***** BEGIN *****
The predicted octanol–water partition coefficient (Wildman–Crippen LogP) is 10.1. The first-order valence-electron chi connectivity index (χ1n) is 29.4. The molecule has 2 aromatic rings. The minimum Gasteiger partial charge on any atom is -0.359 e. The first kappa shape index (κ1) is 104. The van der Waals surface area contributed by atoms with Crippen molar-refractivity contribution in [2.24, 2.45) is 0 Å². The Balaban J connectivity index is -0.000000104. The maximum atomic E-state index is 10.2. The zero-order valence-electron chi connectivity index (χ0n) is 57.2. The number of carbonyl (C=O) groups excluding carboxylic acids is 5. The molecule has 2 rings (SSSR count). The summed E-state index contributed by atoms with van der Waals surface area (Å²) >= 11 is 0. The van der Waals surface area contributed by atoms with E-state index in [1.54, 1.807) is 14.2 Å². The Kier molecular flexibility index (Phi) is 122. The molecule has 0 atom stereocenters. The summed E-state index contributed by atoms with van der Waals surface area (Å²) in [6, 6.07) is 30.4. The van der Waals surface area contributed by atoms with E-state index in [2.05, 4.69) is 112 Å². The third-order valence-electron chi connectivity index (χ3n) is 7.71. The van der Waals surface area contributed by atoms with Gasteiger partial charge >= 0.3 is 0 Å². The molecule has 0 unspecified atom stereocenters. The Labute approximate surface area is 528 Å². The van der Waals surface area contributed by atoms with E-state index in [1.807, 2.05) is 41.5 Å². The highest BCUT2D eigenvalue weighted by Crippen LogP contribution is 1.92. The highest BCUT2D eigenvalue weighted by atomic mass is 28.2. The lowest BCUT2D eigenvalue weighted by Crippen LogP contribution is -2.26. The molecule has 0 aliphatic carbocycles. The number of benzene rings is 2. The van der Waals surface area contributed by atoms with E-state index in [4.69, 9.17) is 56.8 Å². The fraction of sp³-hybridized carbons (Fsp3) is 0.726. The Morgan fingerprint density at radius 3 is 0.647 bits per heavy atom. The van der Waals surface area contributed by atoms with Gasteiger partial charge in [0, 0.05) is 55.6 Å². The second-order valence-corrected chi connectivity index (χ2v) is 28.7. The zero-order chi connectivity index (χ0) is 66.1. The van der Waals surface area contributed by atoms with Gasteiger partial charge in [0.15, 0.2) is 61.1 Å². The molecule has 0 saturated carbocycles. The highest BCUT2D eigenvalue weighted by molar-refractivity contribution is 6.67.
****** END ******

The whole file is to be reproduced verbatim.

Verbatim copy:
The predicted octanol–water partition coefficient (Wildman–Crippen LogP) is 10.1. The first-order valence-electron chi connectivity index (χ1n) is 29.4. The molecule has 2 aromatic rings. The minimum Gasteiger partial charge on any atom is -0.359 e. The first kappa shape index (κ1) is 104. The van der Waals surface area contributed by atoms with Crippen molar-refractivity contribution in [2.24, 2.45) is 0 Å². The Balaban J connectivity index is -0.000000104. The maximum atomic E-state index is 10.2. The zero-order valence-electron chi connectivity index (χ0n) is 57.2. The number of carbonyl (C=O) groups excluding carboxylic acids is 5. The molecule has 2 rings (SSSR count). The summed E-state index contributed by atoms with van der Waals surface area (Å²) >= 11 is 0. The van der Waals surface area contributed by atoms with E-state index in [1.54, 1.807) is 14.2 Å². The Kier molecular flexibility index (Phi) is 122. The molecule has 0 atom stereocenters. The summed E-state index contributed by atoms with van der Waals surface area (Å²) in [6, 6.07) is 30.4. The van der Waals surface area contributed by atoms with E-state index in [2.05, 4.69) is 112 Å². The third-order valence-electron chi connectivity index (χ3n) is 7.71. The van der Waals surface area contributed by atoms with Gasteiger partial charge >= 0.3 is 0 Å². The molecule has 0 unspecified atom stereocenters. The Labute approximate surface area is 528 Å². The van der Waals surface area contributed by atoms with E-state index in [1.807, 2.05) is 41.5 Å². The highest BCUT2D eigenvalue weighted by Crippen LogP contribution is 1.92. The highest BCUT2D eigenvalue weighted by atomic mass is 28.2. The lowest BCUT2D eigenvalue weighted by Crippen LogP contribution is -2.26. The molecule has 0 aliphatic carbocycles. The number of benzene rings is 2. The van der Waals surface area contributed by atoms with E-state index in [4.69, 9.17) is 56.8 Å². The fraction of sp³-hybridized carbons (Fsp3) is 0.726. The Morgan fingerprint density at radius 3 is 0.647 bits per heavy atom. The van der Waals surface area contributed by atoms with Gasteiger partial charge in [0, 0.05) is 55.6 Å². The second-order valence-corrected chi connectivity index (χ2v) is 28.7. The zero-order chi connectivity index (χ0) is 66.1. The van der Waals surface area contributed by atoms with Gasteiger partial charge in [0.15, 0.2) is 61.1 Å². The molecule has 0 saturated carbocycles. The highest BCUT2D eigenvalue weighted by molar-refractivity contribution is 6.67.